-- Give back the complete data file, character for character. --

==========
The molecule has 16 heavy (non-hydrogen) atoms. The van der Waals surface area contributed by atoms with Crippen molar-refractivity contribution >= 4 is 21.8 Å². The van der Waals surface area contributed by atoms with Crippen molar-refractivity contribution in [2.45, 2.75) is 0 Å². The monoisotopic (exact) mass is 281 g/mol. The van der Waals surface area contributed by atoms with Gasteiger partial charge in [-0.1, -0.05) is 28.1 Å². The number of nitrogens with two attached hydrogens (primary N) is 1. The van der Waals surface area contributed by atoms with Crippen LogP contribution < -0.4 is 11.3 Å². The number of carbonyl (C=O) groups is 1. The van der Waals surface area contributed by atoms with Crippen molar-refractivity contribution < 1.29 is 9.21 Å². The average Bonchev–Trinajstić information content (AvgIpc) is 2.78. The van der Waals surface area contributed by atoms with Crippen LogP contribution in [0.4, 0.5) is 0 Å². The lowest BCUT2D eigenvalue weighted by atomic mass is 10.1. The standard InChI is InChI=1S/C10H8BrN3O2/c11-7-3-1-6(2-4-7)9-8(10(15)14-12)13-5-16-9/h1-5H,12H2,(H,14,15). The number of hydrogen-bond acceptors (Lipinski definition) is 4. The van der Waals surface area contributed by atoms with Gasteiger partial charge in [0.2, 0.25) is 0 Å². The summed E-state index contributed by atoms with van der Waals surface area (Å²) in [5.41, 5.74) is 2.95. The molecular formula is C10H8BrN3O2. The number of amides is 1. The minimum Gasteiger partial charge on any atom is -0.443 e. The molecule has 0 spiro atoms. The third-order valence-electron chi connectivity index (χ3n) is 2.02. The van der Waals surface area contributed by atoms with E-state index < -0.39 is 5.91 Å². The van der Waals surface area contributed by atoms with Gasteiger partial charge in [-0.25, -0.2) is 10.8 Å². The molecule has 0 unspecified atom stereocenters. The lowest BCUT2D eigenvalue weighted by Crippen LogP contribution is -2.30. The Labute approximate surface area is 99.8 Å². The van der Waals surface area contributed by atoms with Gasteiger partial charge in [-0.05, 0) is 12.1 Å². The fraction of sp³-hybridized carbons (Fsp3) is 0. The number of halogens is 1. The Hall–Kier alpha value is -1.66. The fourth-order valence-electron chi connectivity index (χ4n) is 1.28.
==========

The molecule has 16 heavy (non-hydrogen) atoms. The van der Waals surface area contributed by atoms with Crippen molar-refractivity contribution >= 4 is 21.8 Å². The van der Waals surface area contributed by atoms with Crippen molar-refractivity contribution in [2.45, 2.75) is 0 Å². The monoisotopic (exact) mass is 281 g/mol. The van der Waals surface area contributed by atoms with Gasteiger partial charge in [-0.1, -0.05) is 28.1 Å². The number of nitrogens with two attached hydrogens (primary N) is 1. The van der Waals surface area contributed by atoms with Crippen LogP contribution < -0.4 is 11.3 Å². The number of carbonyl (C=O) groups is 1. The van der Waals surface area contributed by atoms with Crippen molar-refractivity contribution < 1.29 is 9.21 Å². The average Bonchev–Trinajstić information content (AvgIpc) is 2.78. The van der Waals surface area contributed by atoms with Crippen LogP contribution in [0.4, 0.5) is 0 Å². The lowest BCUT2D eigenvalue weighted by atomic mass is 10.1. The standard InChI is InChI=1S/C10H8BrN3O2/c11-7-3-1-6(2-4-7)9-8(10(15)14-12)13-5-16-9/h1-5H,12H2,(H,14,15). The number of hydrogen-bond acceptors (Lipinski definition) is 4. The van der Waals surface area contributed by atoms with Gasteiger partial charge in [0.2, 0.25) is 0 Å². The summed E-state index contributed by atoms with van der Waals surface area (Å²) in [5.41, 5.74) is 2.95. The molecular formula is C10H8BrN3O2. The number of amides is 1. The minimum Gasteiger partial charge on any atom is -0.443 e. The molecule has 0 spiro atoms. The third-order valence-electron chi connectivity index (χ3n) is 2.02. The van der Waals surface area contributed by atoms with E-state index < -0.39 is 5.91 Å². The van der Waals surface area contributed by atoms with Gasteiger partial charge in [-0.25, -0.2) is 10.8 Å². The molecule has 0 unspecified atom stereocenters. The lowest BCUT2D eigenvalue weighted by Crippen LogP contribution is -2.30. The Labute approximate surface area is 99.8 Å². The van der Waals surface area contributed by atoms with Gasteiger partial charge in [-0.05, 0) is 12.1 Å². The fraction of sp³-hybridized carbons (Fsp3) is 0. The number of halogens is 1. The Hall–Kier alpha value is -1.66. The fourth-order valence-electron chi connectivity index (χ4n) is 1.28.